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Inside the forgotten hell of Tito’s prison island

When Yugoslavia’s dictator split with Stalin in 1948, his potential rivals – politicians, intellectuals, businessmen – found themselves exiled

The central street of Goli Otok, which housed the many workshops – from wood to marble to iron – in which the prisoners worked. It was here that the inmates wore themselves out the most. All photos on this page: Federico Tisa

A three-kilometre road made up of tiny, neat stones, leading nowhere. It could be the perfect symbol of Goli Otok (Barren Island), which became a prison and torture camp for the political opponents of Josip Broz Tito, dictator of Yugoslavia between 1953 and 1980.

At least 16,000 people (other figures put the total nearer the 30,000 mark) were deported to this island, little more than a large rock resting in the sea off the Dalmatian coast, between 1949 (when he was premier) and 1956. After the rupture between Stalin and Tito in 1948, those not aligned with the regime were accused of being traitors for expressing the slightest dissent; many, branded as enemies of the people, ended up in prison without even knowing the charge.

Intellectuals, politicians, company directors, writers, and former partisans who had fought alongside Tito himself thus found themselves on Goli Otok to be “re-educated” by Ubda, the Yugoslav secret police. 

The prisoners’ forced work lasted eight hours, in the scorching heat during the summer and freezing wind during the winter, but there was always the chance that at the end of the day they would be asked to work another eight hours “for Comrade Tito”.

As soon as they disembarked, new arrivals had to go through the stroj (path), a “welcome greeting” that involved passing between two rows of prisoners who raged at them with kicks, punches and spitting. They were treated inhumanely and forced to perform pointless tasks.

“They were forced to extract stones from a quarry and then run to throw them into the sea,” says Darko Bavoljak, president of an association named Ante Zemljar in honour of the partisan and writer interned in Goli Otok, which fights to preserve the historical memory of what happened. “It is not easy, because nowadays the Croatian government is not interested in digging up the ghosts of former Yugoslavia,” Bavoljak points out. 

The deportees built everything with their own hands: the water tank, the buildings with the dismal cells in which they were locked up, the interrogation offices where they were tortured to confess to conspiracies they were not actually guilty of.

Confessing, however, was the only way to get out of there and return home. The ordeal could also be shortened by inflicting punishment on fellow prisoners. “The guards sentenced prisoners to death for trivial reasons, but it was always a prisoner who carried out the sentence,” explains Bavoljak.

The “repeaters”, those who were sent to the island for the second time, or the hardliners who did not want to bow down, were sent to a special prison, the Petrova Rupa. This was a pit with no roof, named after the first person to be imprisoned there, the anti-fascist Petar Komnenić, a leading figure in the struggle for national liberation, who died in 1957 from the consequences of his imprisonment.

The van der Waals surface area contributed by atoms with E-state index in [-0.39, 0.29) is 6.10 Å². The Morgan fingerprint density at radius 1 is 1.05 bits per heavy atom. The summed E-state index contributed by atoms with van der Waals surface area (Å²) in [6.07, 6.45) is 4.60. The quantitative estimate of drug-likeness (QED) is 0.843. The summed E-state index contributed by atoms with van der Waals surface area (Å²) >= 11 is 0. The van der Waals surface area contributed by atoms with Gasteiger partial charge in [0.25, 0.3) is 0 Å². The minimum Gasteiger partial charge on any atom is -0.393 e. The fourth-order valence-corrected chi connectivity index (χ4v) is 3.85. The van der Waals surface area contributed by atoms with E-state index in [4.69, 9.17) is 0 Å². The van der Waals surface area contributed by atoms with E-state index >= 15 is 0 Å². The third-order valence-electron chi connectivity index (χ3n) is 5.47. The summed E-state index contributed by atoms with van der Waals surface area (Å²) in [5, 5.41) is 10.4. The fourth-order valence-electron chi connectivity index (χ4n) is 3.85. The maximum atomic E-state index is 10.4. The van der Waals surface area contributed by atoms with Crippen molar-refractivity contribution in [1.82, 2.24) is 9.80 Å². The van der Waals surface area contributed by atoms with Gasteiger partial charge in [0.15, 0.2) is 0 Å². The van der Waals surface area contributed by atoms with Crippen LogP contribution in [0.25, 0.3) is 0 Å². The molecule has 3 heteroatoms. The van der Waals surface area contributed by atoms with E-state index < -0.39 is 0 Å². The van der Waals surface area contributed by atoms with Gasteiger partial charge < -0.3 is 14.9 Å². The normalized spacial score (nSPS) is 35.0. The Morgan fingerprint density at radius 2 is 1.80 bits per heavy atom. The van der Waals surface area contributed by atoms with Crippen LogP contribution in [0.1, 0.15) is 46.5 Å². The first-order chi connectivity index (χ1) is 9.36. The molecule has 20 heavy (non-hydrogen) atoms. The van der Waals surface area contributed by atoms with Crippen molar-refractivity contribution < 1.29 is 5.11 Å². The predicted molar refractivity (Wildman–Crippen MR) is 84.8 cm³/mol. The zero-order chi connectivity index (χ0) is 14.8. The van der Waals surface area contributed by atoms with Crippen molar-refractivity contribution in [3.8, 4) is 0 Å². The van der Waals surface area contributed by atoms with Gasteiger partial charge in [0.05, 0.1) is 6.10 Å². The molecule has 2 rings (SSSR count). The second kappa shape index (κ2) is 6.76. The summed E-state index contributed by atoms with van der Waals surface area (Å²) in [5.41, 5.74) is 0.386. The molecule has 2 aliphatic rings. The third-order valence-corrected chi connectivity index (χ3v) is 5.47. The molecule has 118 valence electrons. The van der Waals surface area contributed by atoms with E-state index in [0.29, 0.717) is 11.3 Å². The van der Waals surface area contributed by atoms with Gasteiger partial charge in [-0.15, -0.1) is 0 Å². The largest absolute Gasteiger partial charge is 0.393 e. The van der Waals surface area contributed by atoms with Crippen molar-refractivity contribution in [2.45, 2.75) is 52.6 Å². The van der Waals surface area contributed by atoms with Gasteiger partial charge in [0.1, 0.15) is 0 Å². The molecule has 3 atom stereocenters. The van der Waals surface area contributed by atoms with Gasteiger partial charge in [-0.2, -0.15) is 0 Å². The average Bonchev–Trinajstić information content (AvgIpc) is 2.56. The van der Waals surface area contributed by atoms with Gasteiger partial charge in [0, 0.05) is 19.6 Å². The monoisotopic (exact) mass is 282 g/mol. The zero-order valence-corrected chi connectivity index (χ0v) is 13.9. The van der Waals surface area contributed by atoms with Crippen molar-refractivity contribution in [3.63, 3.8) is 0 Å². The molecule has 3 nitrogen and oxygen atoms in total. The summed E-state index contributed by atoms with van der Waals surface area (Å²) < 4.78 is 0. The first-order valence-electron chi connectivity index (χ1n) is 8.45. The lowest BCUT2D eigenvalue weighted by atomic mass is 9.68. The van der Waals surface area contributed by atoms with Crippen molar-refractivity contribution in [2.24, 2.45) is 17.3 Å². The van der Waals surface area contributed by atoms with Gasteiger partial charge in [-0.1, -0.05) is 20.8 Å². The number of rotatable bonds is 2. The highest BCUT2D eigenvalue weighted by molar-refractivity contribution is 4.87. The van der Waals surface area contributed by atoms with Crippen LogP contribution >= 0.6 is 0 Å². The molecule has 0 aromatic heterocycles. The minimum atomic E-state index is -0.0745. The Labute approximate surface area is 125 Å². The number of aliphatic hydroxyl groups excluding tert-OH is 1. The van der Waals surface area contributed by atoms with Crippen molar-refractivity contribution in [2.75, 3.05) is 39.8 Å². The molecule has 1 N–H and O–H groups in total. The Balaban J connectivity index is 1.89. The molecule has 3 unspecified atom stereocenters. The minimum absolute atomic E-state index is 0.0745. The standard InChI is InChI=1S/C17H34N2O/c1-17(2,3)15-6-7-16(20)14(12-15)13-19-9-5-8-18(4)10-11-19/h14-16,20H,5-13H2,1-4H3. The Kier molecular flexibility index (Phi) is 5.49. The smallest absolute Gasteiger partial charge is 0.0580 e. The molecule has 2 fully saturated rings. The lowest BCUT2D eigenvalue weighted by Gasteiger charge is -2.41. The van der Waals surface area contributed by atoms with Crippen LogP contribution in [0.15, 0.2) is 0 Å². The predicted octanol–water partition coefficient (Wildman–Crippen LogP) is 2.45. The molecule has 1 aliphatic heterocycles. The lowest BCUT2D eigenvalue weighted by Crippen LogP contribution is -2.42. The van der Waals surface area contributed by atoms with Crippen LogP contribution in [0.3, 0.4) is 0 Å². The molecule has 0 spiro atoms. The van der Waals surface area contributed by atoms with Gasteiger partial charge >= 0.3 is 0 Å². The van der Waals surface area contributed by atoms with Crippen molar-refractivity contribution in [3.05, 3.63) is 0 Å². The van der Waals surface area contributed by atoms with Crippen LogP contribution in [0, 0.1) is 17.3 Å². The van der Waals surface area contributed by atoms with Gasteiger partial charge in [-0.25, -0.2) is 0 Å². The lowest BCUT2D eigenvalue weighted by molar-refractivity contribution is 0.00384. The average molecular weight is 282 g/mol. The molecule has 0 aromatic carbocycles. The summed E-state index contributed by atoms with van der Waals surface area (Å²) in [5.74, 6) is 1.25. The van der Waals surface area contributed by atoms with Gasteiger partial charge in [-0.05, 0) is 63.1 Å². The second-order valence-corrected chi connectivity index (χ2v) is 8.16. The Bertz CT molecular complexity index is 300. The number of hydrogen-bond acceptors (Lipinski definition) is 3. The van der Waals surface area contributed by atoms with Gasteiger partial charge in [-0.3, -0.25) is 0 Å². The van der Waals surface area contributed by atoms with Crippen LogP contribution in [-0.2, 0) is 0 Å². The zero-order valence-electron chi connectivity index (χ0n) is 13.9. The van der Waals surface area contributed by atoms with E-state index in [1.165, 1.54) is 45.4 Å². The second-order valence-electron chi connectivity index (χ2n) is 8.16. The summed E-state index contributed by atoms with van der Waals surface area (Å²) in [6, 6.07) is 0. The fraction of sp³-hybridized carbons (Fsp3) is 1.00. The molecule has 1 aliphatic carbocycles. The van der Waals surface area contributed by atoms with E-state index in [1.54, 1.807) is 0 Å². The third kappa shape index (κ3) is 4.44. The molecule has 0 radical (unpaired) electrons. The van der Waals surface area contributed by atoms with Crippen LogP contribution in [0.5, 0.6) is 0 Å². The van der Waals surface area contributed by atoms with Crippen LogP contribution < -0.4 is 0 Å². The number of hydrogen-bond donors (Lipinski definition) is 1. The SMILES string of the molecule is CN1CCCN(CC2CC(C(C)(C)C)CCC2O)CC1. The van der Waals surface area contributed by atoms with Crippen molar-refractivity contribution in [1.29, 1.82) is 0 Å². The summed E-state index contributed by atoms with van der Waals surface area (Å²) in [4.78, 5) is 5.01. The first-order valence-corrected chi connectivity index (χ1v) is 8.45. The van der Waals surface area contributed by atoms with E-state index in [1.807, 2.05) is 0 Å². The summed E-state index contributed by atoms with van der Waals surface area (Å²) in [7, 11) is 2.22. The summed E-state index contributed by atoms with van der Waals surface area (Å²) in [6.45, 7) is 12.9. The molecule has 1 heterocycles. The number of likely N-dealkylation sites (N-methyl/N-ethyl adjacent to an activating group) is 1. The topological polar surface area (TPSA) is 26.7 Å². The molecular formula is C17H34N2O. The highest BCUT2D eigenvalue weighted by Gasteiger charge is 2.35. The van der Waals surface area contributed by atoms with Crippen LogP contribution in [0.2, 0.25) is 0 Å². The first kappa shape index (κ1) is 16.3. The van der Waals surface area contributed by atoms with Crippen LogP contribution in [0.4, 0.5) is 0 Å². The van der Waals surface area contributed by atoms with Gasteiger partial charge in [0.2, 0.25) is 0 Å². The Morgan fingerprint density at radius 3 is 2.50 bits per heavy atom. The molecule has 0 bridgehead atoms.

Ubda’s objective was to bend these hypothetical political opponents of Tito’s regime, prostrating them with forced work or leading them to madness through the cruelty and senselessness of the tasks they had to perform: more than 4,000 died from torture or exhaustion. Those who resisted and were eventually released had to sign a document in which they pledged not to tell anyone about what they had seen and suffered at Goli Otok. 

The survivors, partly out of a desire to forget the horror they had experienced, mostly respected the pledge of silence. Consul Ivan Antunac, later named “Righteous Among the Nations” for saving two Jewish families during the war, was deported to Goli Otok but, upon returning home, told his family nothing. “He only told me about it once, at a funeral, when I was already an adult,” recalls his son, Goran. “They had instilled fear in the veterans: they knew they were always being watched.”

Others, however, have testified, including Eva Grlić, a Jew, partisan and wife of the Marxist philosopher Danko Grlić (also deported to Goli Otok), who in her book Memories of a Lost Country tells the story of a life that encompasses the loss of her family in the Holocaust, the liberation struggle against Nazism and the years spent on Barren Island. 

Their son Rajko, a well-known film director, remembers their kindness, their will to live: “For my parents, resisting violence meant that they did not burden us children with the suffering they had endured.”

After 1956, the island ceased to be a “political re-education camp” and was used as a prison for common criminals. The jail was finally closed in 1988. 

Today, none of the island’s former prisoners are alive: their children and grandchildren are left to manage a complex legacy that the government does not care about. 

These days, Goli Otok is just a distraction for tourists, who are taken for a ride on a little train amid wild sheep, to gaze at crumbling walls on which the writings that once praised Tito are fading, while the memory of the pain he inflicted scatters among the stones, barely pierced by a few brave shrubs bent by the wind.

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